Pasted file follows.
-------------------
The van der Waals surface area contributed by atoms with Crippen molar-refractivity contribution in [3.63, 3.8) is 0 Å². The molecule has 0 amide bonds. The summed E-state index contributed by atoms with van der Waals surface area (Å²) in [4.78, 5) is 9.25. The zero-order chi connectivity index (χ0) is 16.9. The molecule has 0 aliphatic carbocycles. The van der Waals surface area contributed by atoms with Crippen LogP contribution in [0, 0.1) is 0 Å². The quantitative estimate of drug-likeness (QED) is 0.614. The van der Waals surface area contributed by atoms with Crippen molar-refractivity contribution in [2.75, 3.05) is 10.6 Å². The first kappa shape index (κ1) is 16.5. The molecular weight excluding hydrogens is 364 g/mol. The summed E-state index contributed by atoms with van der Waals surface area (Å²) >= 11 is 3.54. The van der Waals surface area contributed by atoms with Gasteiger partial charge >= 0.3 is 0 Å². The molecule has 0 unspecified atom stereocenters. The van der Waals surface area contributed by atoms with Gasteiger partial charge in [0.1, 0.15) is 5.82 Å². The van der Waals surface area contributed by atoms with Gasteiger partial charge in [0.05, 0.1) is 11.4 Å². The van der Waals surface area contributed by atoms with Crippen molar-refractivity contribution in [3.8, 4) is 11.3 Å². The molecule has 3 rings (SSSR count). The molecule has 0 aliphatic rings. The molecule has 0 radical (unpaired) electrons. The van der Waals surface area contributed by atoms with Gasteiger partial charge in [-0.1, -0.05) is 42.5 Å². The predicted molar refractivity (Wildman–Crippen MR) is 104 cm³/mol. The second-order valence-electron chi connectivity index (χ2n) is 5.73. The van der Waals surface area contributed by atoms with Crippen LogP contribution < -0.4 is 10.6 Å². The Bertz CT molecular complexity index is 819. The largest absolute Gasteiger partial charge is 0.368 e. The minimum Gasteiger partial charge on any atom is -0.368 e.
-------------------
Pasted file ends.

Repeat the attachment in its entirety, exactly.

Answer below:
The van der Waals surface area contributed by atoms with Crippen molar-refractivity contribution in [3.63, 3.8) is 0 Å². The molecule has 0 amide bonds. The summed E-state index contributed by atoms with van der Waals surface area (Å²) in [4.78, 5) is 9.25. The zero-order chi connectivity index (χ0) is 16.9. The molecule has 0 aliphatic carbocycles. The van der Waals surface area contributed by atoms with Crippen LogP contribution in [0, 0.1) is 0 Å². The quantitative estimate of drug-likeness (QED) is 0.614. The van der Waals surface area contributed by atoms with Crippen molar-refractivity contribution in [2.75, 3.05) is 10.6 Å². The first kappa shape index (κ1) is 16.5. The molecular weight excluding hydrogens is 364 g/mol. The summed E-state index contributed by atoms with van der Waals surface area (Å²) >= 11 is 3.54. The van der Waals surface area contributed by atoms with Gasteiger partial charge >= 0.3 is 0 Å². The molecule has 0 unspecified atom stereocenters. The van der Waals surface area contributed by atoms with Gasteiger partial charge in [0.1, 0.15) is 5.82 Å². The van der Waals surface area contributed by atoms with Gasteiger partial charge in [0.05, 0.1) is 11.4 Å². The van der Waals surface area contributed by atoms with Crippen molar-refractivity contribution in [3.8, 4) is 11.3 Å². The molecule has 3 rings (SSSR count). The molecule has 0 aliphatic rings. The molecule has 0 radical (unpaired) electrons. The van der Waals surface area contributed by atoms with Gasteiger partial charge in [-0.1, -0.05) is 42.5 Å². The predicted molar refractivity (Wildman–Crippen MR) is 104 cm³/mol. The second-order valence-electron chi connectivity index (χ2n) is 5.73. The van der Waals surface area contributed by atoms with Crippen LogP contribution < -0.4 is 10.6 Å². The Bertz CT molecular complexity index is 819. The largest absolute Gasteiger partial charge is 0.368 e. The minimum Gasteiger partial charge on any atom is -0.368 e.